Editor's Note: McKenzie Butler, our program officer, is wrapping up a trip in Peru this week. She sent this note while visiting the office of one of our partners in the country.
I am sitting here in the office of ECLOF, one of Five Talents' local partners in Peru. A client with her daughter has come by the office, and I am reminded of what Olga Zapata, ECLOF's Credit Manager, has been saying during our visit -- and to other people when introducing ECLOF Peru.
There is a high concentration of microfinance organizations and regulated banks in Lima especially, who provide loans to people. But what ECLOF and Five Talents do is different.
As Olga says (paraphrased), "Credit is not the goal, it is the means through which our staff help the whole person, by providing them with business advice, spiritual training, and a loan, etc."
That's what differentiates ECLOF and Five Talents from all the other organizations, because we believe in transformation.
I have heard this time and time again over the last week.
The photo you see here is of a vegetable seller in a market in the Peruvian highlands. Five Talents is currently exploring an opportunity to expand the program in Peru to unserved rural mountain communities.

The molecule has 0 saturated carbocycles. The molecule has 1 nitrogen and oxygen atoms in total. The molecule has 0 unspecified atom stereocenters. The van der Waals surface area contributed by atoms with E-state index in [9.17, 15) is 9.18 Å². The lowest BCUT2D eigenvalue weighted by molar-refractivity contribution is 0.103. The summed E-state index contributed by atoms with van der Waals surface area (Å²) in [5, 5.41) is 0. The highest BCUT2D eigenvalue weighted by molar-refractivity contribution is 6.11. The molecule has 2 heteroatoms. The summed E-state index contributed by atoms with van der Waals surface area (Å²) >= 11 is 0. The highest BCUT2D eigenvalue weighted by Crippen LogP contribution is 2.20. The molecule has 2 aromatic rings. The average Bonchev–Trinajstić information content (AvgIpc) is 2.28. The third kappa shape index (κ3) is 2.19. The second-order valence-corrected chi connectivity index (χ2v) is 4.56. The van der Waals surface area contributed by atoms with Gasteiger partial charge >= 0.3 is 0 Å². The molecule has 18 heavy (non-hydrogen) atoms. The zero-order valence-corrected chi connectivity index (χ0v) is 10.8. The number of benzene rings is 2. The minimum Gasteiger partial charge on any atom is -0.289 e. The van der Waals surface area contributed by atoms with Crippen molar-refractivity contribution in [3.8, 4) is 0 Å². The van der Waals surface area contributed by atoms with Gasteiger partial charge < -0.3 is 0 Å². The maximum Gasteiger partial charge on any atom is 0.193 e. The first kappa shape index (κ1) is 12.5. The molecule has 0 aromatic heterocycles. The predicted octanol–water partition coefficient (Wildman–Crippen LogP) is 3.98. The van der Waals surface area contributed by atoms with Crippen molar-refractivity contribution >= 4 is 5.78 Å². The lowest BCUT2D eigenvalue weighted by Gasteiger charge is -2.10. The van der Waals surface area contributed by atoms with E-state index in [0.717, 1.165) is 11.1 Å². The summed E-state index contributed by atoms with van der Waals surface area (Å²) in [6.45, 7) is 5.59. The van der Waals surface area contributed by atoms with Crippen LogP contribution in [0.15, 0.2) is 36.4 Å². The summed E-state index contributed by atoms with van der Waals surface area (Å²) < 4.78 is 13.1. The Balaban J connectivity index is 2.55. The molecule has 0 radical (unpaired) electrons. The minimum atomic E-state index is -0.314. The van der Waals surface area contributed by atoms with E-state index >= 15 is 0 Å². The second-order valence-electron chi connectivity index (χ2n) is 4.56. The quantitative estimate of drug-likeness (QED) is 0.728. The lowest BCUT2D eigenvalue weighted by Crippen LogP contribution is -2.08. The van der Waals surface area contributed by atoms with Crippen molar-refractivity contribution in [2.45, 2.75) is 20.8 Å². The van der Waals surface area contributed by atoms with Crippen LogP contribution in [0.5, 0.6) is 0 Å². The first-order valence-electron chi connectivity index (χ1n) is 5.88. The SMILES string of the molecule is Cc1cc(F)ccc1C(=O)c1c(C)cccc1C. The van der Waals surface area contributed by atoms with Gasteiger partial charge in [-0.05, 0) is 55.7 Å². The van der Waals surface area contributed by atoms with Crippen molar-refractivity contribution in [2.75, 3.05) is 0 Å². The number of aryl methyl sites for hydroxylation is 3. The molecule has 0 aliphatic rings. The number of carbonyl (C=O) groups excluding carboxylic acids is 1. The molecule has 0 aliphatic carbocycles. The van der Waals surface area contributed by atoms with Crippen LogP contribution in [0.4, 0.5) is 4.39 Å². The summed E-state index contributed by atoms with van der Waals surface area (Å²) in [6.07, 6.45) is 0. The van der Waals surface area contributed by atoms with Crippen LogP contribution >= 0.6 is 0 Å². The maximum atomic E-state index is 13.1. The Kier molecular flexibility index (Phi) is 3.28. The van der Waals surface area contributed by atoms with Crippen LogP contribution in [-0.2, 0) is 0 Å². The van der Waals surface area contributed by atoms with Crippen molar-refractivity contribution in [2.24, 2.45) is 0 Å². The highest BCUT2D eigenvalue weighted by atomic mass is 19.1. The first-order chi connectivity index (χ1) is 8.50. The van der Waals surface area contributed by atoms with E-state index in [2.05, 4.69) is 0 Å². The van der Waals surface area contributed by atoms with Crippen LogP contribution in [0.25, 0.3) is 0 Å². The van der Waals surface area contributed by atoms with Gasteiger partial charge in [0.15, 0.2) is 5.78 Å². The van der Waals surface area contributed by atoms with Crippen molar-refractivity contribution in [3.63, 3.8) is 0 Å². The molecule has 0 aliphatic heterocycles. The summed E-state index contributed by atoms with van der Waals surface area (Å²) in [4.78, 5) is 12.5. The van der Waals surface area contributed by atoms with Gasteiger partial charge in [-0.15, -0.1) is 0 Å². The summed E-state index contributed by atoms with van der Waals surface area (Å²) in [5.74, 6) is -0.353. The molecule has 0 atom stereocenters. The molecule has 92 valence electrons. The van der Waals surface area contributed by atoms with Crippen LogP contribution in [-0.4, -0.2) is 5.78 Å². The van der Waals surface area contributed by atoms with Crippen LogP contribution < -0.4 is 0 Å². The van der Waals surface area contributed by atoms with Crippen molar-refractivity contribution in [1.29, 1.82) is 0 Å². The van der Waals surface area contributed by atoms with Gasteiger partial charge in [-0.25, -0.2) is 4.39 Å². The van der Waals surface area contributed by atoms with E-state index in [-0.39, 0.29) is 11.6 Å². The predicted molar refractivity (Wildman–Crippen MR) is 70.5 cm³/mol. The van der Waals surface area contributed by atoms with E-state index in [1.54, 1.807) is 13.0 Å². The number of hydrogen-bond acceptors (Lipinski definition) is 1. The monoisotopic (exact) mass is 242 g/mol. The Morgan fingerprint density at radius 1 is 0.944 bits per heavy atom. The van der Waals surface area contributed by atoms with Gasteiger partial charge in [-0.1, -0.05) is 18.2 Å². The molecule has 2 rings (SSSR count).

Over the next few days, please share the above video on your Facebook page, on Twitter, on Google+, over e-mail -- via whatever means strikes your fancy. Here's the link: http://www.youtube.com/watch?v=n8jJ1-ytBXE
We also need you to do one more important thing: Register with Giving of Life so that you can receive two additional votes. All it takes is 30 seconds to enter your e-mail address and create a password. To get two more votes (for a grand total of 5), enter your Twitter handle (if you have one) and your Facebook URL.
We're celebrating the 101st International Women's Day by sharing some of our favorite quotations from women who have been touched by our programs in Asia, Africa and Latin America.
Five Talents and its partners support micro-entrepreneurs with loan capital, savings group formation, business training, spiritual development, and, in some cases, literacy education, health care opportunities and micro-insurance.
The results speak for themselves: Women begin to recognize their God-given abilities. They gain confidence and start participating more actively in family affairs. They form lasting friendships with other women and draw support from this fellowship. Their earned income can be used towards putting children through school. And over time, what they learn is passed down to the next generation.
Every woman has a unique story, but as you read their words, you will hear a familiar refrain of hope, confidence, faith and joy. Click the link beside each quotation to read the woman's story:
"There were days when I wanted to leave everything and run away, but God who is almighty gave me strength to keep going. Today, I am the mother and the father of my children, and we are doing well." -Gloria in Peru
Sometimes the micro-entrepreneurs that Five Talents assists need more than just a loan to spark their survival business into a sustainable enterprise. They might first need something more basic, like windows and a floor for their home.